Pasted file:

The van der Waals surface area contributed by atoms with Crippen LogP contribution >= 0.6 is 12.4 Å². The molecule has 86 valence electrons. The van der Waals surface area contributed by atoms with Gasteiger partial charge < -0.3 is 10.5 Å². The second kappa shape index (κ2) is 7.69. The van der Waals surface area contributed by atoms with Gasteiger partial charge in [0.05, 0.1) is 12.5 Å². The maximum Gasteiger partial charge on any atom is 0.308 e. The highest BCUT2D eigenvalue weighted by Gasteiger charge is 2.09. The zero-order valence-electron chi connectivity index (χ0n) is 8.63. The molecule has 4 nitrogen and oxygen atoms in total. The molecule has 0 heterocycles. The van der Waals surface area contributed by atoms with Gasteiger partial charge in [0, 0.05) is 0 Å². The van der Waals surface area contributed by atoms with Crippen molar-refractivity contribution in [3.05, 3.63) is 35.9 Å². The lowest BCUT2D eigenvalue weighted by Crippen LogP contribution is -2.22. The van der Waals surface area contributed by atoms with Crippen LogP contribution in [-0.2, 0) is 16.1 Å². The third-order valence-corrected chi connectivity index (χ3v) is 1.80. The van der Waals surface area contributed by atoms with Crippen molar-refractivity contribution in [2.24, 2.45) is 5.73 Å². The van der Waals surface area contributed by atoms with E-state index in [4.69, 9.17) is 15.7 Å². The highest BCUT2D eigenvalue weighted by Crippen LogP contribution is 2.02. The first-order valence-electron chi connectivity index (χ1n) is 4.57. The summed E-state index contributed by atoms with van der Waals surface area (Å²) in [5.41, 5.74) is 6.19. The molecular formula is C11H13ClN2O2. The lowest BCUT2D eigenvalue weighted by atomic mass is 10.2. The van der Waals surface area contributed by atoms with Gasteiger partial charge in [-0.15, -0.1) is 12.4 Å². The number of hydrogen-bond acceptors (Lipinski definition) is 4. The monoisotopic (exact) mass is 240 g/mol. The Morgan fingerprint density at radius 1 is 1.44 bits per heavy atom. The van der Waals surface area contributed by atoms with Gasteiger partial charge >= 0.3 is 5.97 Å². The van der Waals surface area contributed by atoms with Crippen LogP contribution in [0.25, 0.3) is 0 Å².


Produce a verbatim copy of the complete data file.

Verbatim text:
The van der Waals surface area contributed by atoms with Crippen LogP contribution >= 0.6 is 12.4 Å². The molecule has 86 valence electrons. The van der Waals surface area contributed by atoms with Gasteiger partial charge < -0.3 is 10.5 Å². The second kappa shape index (κ2) is 7.69. The van der Waals surface area contributed by atoms with Gasteiger partial charge in [0.05, 0.1) is 12.5 Å². The maximum Gasteiger partial charge on any atom is 0.308 e. The highest BCUT2D eigenvalue weighted by Gasteiger charge is 2.09. The zero-order valence-electron chi connectivity index (χ0n) is 8.63. The molecule has 4 nitrogen and oxygen atoms in total. The molecule has 0 heterocycles. The van der Waals surface area contributed by atoms with Gasteiger partial charge in [0, 0.05) is 0 Å². The van der Waals surface area contributed by atoms with Crippen molar-refractivity contribution in [3.05, 3.63) is 35.9 Å². The lowest BCUT2D eigenvalue weighted by Crippen LogP contribution is -2.22. The van der Waals surface area contributed by atoms with Crippen LogP contribution in [-0.2, 0) is 16.1 Å². The third-order valence-corrected chi connectivity index (χ3v) is 1.80. The van der Waals surface area contributed by atoms with Crippen molar-refractivity contribution in [2.24, 2.45) is 5.73 Å². The van der Waals surface area contributed by atoms with E-state index in [4.69, 9.17) is 15.7 Å². The highest BCUT2D eigenvalue weighted by Crippen LogP contribution is 2.02. The first-order valence-electron chi connectivity index (χ1n) is 4.57. The summed E-state index contributed by atoms with van der Waals surface area (Å²) in [5.41, 5.74) is 6.19. The molecular formula is C11H13ClN2O2. The lowest BCUT2D eigenvalue weighted by atomic mass is 10.2. The van der Waals surface area contributed by atoms with Gasteiger partial charge in [-0.15, -0.1) is 12.4 Å². The number of hydrogen-bond acceptors (Lipinski definition) is 4. The monoisotopic (exact) mass is 240 g/mol. The Morgan fingerprint density at radius 1 is 1.44 bits per heavy atom. The van der Waals surface area contributed by atoms with Gasteiger partial charge >= 0.3 is 5.97 Å². The van der Waals surface area contributed by atoms with Crippen LogP contribution in [0.25, 0.3) is 0 Å².